View Full Version : DT or other electronic nerds
A couple of questions about OTA HD broadcasts...
What causes the signal strength of OTA HD broadcasts to fluctuate so much? For instance, According to the Diagnostics screen on my TV, the current station I am watching has the following:
*Signal Strength: bounces between 41 - 73
*Errors: 0 (when the station is locked which means the strength is above 50 I believe). Or 60 or 255 when it is not locked
SNR (db): 0 - 24 (doesn't seem to be any rhyme or reason when this changes. It is not changing based on the signal strength.
AGC (%): 25 - 28
And lastly, what is everythinig I just listed? Errors? SNR? AGC?
I saw the Nerd Symbol flash up in the sky, took a hit off my asthma inhaler, put on the glasses and jumped on my Segway (aka, Seg-gay).
SNR is Signal to Noise Ratio - basically there is the signal (i.e., the part you want) and everything else (the noise). You want a high SNR though that high is different on analog vs. digital. What you want is a high likelihood of signal recovery (getting the part you want) - in a digital signal, this is easier to do, so your SNR can be lower. I believe in analog TV you wanted something like 50dB+ and for digital anything in the 20-30 is considered excellent. Your equipment itself adds to the noise element of SNR, length of cable runs, external sources too. On old equipment it would be a uniform kind of quality loss/snow, on digital systems it looks like weird pixel blocking, frame dropouts, etc.
The lower the SNR the higher your AGC will be - Automatic Gain Control is a circuit designed to artifically create more dynamic range (to improve isolation between the good and the bad). SNR goes down, AGC will go up - though obviously it's not magic and you're going to lose more than you gain.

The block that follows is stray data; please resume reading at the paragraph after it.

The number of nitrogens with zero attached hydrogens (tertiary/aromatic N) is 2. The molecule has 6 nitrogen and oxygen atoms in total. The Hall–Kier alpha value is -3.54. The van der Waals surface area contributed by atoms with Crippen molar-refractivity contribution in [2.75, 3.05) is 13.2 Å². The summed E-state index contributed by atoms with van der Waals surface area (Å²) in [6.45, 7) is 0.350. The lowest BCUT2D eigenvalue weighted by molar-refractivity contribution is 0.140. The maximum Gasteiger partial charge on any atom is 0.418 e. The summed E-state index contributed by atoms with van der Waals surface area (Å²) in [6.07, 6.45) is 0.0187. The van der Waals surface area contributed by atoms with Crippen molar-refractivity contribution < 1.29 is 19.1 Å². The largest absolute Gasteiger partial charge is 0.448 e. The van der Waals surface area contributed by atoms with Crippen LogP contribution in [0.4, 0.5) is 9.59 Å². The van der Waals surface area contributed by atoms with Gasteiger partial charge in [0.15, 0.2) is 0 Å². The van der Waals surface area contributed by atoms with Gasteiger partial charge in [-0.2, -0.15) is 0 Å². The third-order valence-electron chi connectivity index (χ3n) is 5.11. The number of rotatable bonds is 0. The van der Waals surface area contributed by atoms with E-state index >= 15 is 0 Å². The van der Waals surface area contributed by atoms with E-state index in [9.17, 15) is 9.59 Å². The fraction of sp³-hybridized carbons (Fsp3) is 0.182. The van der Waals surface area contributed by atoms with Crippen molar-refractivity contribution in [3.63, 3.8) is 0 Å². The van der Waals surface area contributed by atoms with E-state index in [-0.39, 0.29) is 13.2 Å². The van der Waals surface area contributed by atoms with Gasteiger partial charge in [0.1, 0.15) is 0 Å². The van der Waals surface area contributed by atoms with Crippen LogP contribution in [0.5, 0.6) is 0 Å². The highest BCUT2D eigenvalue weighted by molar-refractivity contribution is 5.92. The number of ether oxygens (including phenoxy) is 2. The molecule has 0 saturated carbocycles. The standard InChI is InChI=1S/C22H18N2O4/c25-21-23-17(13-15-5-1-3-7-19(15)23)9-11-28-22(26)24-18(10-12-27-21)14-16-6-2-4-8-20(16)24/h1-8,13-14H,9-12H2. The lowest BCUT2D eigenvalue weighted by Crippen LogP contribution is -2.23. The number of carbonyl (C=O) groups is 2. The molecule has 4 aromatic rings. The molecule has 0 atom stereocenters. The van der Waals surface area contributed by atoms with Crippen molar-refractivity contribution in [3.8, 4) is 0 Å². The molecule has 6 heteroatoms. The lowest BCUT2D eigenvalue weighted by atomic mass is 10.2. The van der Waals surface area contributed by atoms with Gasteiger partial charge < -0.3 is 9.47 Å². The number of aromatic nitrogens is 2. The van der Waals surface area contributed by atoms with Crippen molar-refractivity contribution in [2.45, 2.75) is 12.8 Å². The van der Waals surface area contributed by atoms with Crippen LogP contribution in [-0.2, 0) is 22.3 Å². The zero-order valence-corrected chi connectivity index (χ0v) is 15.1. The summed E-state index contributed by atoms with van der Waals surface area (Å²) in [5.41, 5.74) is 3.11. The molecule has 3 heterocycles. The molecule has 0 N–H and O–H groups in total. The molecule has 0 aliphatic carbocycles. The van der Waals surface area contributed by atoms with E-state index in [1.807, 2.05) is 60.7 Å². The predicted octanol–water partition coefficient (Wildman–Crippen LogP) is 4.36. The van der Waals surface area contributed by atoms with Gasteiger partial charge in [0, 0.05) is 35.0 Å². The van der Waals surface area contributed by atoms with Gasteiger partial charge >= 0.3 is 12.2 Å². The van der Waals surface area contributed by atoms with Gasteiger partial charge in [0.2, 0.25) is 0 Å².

Strength is a little harder as it's kind of arbitrary- normally it would be measured in dBm, but what manufacturers do is to pick some dBm as the artificial "perfect" and call that 100.
The reason your strength might fluctuate but your SNR stay the same, is as long as there's enough strength to reach your receiver intact, it's good - the noise present (and ratio of signal to noise) is the same. That being said a higher "strength" signal might overcome more noise, but that starts getting complicated. It's like if you're at a concert, band isn't playing, talking in a normal voice (strength), band comes on (noise) now you can't be heard. If you increase your strength and yell, you *still* can't be heard.
hmmm, thanks DT, that answered alot of the definitions for me... But still confused as to what would cause the signal to fluctuate so dramatically. It will literally be in the 80's, then drop down to the 40's for a few seconds, then back up to the 80's. It makes watching a show nearly impossible...
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